The 80/20 Rule for Your Restaurant’s Marketing
The 80/20 rule (also known as the Pareto Principle) states that 80% of outcomes come from only 20% of causes. It was first discovered by Italian civil engineer, sociologist, economist, philosopher, and intellectual jack-of-all-trades Vilfredo Pareto.
Pareto observed that 80% of the wealth in Italy was owned by 20% of the population. After surveying other countries around the globe, he found a striking similarity. Nearly every country had a similar distribution of wealth.
In the more than one hundred years since Pareto’s observation, the 80/20 rule has been adapted and extended by many fields, including mathematics, computer science, business, and marketing, just to name a few.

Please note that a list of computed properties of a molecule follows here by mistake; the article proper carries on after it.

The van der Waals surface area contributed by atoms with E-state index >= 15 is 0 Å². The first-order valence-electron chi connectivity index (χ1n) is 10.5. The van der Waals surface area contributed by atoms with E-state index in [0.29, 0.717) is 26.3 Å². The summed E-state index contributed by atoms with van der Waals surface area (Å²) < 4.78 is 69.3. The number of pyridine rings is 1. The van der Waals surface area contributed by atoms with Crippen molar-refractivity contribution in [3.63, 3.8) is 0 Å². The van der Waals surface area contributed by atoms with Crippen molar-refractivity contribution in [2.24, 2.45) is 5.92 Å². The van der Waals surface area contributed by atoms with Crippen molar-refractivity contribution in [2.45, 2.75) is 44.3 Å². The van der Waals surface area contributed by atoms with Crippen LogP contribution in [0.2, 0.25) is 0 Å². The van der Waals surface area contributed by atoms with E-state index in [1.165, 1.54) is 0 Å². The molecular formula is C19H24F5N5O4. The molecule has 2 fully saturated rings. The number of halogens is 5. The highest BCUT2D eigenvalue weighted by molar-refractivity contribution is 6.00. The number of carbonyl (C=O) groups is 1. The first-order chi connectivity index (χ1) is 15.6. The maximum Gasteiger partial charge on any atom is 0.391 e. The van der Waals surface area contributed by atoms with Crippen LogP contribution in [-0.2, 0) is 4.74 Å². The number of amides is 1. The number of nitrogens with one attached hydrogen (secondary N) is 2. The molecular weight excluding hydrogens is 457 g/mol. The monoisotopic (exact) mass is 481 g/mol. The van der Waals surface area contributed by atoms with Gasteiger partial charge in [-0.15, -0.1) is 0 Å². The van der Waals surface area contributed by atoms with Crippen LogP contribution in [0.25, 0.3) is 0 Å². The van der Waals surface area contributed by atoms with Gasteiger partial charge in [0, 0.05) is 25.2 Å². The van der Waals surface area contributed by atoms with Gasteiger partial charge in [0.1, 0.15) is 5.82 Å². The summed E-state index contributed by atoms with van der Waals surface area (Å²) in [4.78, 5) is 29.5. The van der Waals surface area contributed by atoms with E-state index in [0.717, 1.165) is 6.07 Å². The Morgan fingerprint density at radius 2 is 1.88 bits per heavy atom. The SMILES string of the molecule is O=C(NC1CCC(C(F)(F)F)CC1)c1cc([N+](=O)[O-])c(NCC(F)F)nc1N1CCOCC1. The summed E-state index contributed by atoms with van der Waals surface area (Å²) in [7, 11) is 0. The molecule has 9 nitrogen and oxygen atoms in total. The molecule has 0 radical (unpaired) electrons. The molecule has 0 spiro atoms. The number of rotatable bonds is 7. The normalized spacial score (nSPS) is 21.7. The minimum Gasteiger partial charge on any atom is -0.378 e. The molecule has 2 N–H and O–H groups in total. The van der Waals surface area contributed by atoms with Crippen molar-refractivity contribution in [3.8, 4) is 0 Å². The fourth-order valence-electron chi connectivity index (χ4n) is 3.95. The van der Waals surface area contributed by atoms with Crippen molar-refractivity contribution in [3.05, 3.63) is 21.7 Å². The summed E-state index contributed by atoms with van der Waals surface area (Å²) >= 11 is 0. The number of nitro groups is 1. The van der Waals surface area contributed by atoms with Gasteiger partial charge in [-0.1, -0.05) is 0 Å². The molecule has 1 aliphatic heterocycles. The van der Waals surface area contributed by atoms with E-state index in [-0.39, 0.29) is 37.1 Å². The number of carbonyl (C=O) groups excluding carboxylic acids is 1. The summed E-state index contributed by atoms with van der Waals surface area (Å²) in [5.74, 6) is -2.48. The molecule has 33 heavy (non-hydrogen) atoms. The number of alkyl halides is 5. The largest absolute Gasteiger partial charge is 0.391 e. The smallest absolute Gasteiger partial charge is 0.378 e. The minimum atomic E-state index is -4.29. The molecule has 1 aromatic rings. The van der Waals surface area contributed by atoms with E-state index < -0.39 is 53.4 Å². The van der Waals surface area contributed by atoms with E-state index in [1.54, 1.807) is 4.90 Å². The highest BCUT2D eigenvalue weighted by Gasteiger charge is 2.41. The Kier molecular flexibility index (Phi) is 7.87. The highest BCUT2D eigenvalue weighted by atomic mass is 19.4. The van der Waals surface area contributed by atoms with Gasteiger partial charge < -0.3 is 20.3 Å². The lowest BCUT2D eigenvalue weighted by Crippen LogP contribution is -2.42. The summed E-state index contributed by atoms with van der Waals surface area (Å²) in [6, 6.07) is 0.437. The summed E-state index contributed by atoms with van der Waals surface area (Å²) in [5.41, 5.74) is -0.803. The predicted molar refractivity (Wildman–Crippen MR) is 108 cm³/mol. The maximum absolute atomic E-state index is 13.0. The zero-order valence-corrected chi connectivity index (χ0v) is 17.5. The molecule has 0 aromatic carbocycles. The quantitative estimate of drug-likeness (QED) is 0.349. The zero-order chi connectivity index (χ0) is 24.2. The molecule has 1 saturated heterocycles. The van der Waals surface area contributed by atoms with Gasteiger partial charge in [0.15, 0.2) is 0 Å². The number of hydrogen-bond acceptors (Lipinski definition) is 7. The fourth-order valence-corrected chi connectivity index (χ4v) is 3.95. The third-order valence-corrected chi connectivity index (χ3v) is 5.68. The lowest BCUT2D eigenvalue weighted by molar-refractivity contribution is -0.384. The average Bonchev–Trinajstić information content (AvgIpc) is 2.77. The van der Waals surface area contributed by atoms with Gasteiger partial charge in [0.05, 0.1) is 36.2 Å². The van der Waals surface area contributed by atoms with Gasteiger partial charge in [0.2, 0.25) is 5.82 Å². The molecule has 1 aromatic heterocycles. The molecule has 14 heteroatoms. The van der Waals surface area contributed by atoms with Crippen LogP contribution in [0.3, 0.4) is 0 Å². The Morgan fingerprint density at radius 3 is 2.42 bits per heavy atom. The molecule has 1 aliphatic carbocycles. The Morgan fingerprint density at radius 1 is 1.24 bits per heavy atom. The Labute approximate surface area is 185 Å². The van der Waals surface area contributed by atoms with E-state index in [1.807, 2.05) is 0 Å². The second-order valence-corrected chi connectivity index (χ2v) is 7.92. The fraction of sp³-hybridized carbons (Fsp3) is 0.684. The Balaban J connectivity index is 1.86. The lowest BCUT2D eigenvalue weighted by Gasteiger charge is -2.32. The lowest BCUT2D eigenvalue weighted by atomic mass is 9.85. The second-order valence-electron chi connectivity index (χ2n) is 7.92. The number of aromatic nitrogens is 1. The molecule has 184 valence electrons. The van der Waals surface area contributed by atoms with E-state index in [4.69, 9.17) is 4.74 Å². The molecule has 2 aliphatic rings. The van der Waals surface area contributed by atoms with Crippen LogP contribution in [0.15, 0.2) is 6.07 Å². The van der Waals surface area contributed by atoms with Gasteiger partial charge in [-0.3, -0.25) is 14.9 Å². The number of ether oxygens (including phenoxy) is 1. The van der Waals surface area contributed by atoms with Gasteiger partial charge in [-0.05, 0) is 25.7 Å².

The 80/20 distribution fits a wide range of naturally-occurring phenomena. For the business owner, the 80/20 rule tells us that 80% of your business comes from only 20% of your customers. For the digital marketing guru, it tells us that 80% of your marketing success comes from 20% of your campaigns.
The 80/20 rule has even migrated to self-help books, like Richard Koch’s The 80/20 Principle: The Secret to Achieving More with Less, where Koch encourages individuals and organizations to embrace the rule and achieve more outcomes with fewer causes.
Doing more with less sounds great, but what does economic theory have to do with your small business? How can a restaurateur leverage the 80/20 rule to grow their customer base and increase their profit?